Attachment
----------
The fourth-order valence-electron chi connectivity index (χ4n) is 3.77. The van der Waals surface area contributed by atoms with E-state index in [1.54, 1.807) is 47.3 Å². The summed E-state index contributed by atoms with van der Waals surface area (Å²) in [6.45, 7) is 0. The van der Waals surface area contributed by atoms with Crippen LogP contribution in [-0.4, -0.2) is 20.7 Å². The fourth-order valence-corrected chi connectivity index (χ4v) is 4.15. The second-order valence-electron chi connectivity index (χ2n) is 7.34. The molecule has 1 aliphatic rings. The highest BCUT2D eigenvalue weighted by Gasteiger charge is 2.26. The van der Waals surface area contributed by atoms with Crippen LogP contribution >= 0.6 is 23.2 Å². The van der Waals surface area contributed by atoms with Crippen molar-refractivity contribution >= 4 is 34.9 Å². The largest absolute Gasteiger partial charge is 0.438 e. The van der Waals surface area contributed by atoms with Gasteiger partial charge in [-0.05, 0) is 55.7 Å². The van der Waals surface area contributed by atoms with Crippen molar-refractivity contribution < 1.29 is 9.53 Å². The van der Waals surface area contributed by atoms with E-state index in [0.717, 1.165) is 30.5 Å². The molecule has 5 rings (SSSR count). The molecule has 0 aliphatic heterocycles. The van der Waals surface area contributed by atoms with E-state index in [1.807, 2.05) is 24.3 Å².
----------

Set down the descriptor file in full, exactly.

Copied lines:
The fourth-order valence-electron chi connectivity index (χ4n) is 3.77. The van der Waals surface area contributed by atoms with E-state index in [1.54, 1.807) is 47.3 Å². The summed E-state index contributed by atoms with van der Waals surface area (Å²) in [6.45, 7) is 0. The van der Waals surface area contributed by atoms with Crippen LogP contribution in [-0.4, -0.2) is 20.7 Å². The fourth-order valence-corrected chi connectivity index (χ4v) is 4.15. The second-order valence-electron chi connectivity index (χ2n) is 7.34. The molecule has 1 aliphatic rings. The highest BCUT2D eigenvalue weighted by Gasteiger charge is 2.26. The van der Waals surface area contributed by atoms with Crippen LogP contribution >= 0.6 is 23.2 Å². The van der Waals surface area contributed by atoms with Crippen molar-refractivity contribution >= 4 is 34.9 Å². The largest absolute Gasteiger partial charge is 0.438 e. The van der Waals surface area contributed by atoms with Gasteiger partial charge in [-0.05, 0) is 55.7 Å². The van der Waals surface area contributed by atoms with Crippen molar-refractivity contribution < 1.29 is 9.53 Å². The van der Waals surface area contributed by atoms with E-state index in [0.717, 1.165) is 30.5 Å². The molecule has 5 rings (SSSR count). The molecule has 0 aliphatic heterocycles. The van der Waals surface area contributed by atoms with E-state index in [1.807, 2.05) is 24.3 Å².